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Permlink Replies: 9 - Pages: 1 - Last Post: Sep 2, 2017 11:15 AM Last Post By: dinwah
dinwah

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Registered: 08/16/11
Sales Drop
Posted: Sep 7, 2015 10:17 AM
 
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Since KDP instituted its FREE READING policy, eBook sales has dropped precipitously. Is it me, or has amazon.com virtually eliminated my revenue stream? My argument is, as I've read on the net, that if you can get something from free, why buy?
Donna St Felix

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Registered: 09/18/13
Re: Sales Drop
Posted: Sep 7, 2015 10:21 AM   in response to: dinwah in response to: dinwah
 
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dinwah wrote:
Since KDP instituted its FREE READING policy, eBook sales has dropped precipitously. Is it me, or has amazon.com virtually eliminated my revenue stream? My argument is, as I've read on the net, that if you can get something from free, why buy?

I don't have any book for free.
It is said it only works for sales if you offer the first book of a series free and DO have other books from the series published and 'for sale'.
Diana Persaud

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Registered: 10/07/13
Re: Sales Drop
Posted: Sep 8, 2015 7:00 AM   in response to: dinwah in response to: dinwah
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dinwah wrote:
Since KDP instituted its FREE READING policy, eBook sales has dropped precipitously. Is it me, or has amazon.com virtually eliminated my revenue stream? My argument is, as I've read on the net, that if you can get something from free, why buy?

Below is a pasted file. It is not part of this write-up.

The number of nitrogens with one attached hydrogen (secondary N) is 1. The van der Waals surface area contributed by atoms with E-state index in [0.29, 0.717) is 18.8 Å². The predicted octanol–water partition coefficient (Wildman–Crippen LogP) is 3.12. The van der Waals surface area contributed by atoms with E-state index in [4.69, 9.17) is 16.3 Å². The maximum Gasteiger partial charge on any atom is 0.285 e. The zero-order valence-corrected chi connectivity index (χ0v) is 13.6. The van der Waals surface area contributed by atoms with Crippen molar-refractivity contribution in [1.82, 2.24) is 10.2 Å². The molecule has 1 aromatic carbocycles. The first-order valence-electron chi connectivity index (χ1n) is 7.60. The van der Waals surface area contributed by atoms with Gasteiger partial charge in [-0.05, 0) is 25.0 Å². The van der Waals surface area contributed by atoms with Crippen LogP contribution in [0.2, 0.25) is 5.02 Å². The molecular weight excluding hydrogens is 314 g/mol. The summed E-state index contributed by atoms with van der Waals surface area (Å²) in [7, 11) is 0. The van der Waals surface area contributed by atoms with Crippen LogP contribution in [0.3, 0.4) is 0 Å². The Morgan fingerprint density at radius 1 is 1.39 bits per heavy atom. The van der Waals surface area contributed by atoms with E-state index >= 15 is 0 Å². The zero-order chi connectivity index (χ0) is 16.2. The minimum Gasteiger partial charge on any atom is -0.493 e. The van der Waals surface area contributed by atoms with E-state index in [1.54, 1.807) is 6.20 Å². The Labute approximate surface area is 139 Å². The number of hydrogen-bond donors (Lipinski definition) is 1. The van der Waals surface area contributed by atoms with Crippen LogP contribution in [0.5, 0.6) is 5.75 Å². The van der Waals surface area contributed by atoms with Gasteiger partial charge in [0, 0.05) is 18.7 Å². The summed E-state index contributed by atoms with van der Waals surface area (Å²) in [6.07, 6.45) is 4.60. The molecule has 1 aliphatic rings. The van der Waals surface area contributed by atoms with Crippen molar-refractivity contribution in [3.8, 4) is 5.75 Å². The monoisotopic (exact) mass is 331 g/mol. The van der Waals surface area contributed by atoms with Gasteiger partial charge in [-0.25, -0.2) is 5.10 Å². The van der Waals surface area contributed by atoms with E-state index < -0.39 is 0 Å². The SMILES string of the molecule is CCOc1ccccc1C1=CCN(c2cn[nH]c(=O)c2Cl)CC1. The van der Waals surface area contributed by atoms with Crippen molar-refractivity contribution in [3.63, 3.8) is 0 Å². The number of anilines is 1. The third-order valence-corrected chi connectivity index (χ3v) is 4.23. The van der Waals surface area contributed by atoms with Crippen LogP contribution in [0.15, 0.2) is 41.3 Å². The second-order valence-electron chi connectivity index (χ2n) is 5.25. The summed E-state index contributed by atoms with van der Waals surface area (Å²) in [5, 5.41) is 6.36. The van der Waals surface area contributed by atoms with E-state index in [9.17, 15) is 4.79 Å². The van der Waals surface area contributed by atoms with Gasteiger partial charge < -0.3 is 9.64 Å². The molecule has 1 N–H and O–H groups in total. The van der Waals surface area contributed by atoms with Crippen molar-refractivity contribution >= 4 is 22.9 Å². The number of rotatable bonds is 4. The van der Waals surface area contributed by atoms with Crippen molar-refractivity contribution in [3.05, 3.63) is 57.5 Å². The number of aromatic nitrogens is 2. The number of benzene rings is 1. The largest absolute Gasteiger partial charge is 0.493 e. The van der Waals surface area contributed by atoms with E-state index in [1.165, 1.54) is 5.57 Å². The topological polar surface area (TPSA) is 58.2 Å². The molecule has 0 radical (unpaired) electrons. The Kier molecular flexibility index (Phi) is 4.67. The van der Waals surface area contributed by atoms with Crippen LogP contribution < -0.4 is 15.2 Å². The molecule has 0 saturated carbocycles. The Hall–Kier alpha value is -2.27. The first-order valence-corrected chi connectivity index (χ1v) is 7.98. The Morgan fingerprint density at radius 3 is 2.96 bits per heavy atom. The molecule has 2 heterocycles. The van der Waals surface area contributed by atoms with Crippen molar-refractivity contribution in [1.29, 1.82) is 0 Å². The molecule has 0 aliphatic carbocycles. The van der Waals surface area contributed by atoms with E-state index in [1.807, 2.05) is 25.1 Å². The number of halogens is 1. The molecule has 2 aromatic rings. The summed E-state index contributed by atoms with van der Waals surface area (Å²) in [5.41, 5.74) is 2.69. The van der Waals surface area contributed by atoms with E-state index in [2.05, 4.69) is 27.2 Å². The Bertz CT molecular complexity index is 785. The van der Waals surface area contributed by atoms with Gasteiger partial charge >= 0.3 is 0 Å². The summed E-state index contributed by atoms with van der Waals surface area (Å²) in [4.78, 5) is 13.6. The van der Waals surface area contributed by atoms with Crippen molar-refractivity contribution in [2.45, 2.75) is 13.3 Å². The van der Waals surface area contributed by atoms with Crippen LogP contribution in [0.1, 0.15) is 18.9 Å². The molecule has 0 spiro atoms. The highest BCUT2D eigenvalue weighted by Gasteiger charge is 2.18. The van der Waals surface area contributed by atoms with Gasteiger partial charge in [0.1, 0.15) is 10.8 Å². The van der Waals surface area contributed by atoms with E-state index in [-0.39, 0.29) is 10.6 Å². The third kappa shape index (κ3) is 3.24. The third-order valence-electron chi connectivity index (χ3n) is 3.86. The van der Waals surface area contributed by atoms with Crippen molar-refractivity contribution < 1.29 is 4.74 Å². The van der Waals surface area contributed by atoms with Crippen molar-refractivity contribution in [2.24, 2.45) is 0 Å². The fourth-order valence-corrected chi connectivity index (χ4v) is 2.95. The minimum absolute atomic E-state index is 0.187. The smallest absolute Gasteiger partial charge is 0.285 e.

*KDP Select has been around for almost a year-*where have you been? This is an old argument and the solution really is simple. If you don't want to be in KDP Select, remove your books.

The top 10 (or was it 20?) KDP Select authors made over $100k last month. Amazon is helping them. If you are not successful in KDP Select, then remove your books and go wide. What works for someone else won't necessarily work for you.

Edited by: Diana Persaud on Sep 8, 2015 7:00 AM

5kira

Posts: 295
Registered: 04/05/12
Re: Sales Drop
Posted: Sep 9, 2015 6:57 AM   in response to: dinwah in response to: dinwah
 
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I've noticed that things were better a few years ago. It might also be the sheer number of books available now.
Notjohn

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Registered: 02/27/13
Re: Sales Drop
Posted: Sep 9, 2015 7:22 AM   in response to: dinwah in response to: dinwah
 
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There is no free reading policy.

Amazon introduced Kindle Select in the fall of 2011, and it is indeed true that sales have suffered ever since. My high point was January 2012. Then the deluge began, and 400,000 Kindle titles became 3,500,000. The number of Kindle readers didn't increase by anywhere the same amount.

It is entirely up to you whether you want to give your book(s) away. I don't. It is also entirely up to you whether or not to enroll in Select. Again, I don't: I sell at Barnes & Noble, Apple, and several lesser retailers; that, plus the fact that all my Amazon business is actual sales (for money!) I am pretty sure I am making some or much more than I otherwise would.

That said, it is also true that every e-book is a depreciating asset and will earn less money over time. There are exceptions (I've got one going now, where a three-year-old title is by far my best seller) but in the long run, everything reverts to stasis. (Third law of thermodynamics, if I'm not mistaken.)

Good luck! -- NJ

The book: Notjohn's Guide to Kindle Publishing: Ten Steps to Formatting Your E-book for Amazon (Or Any Other Retailer)

The blog: Notjohn's KDP Guide
Richard Testrake

Posts: 201
Registered: 07/16/13
Re: Sales Drop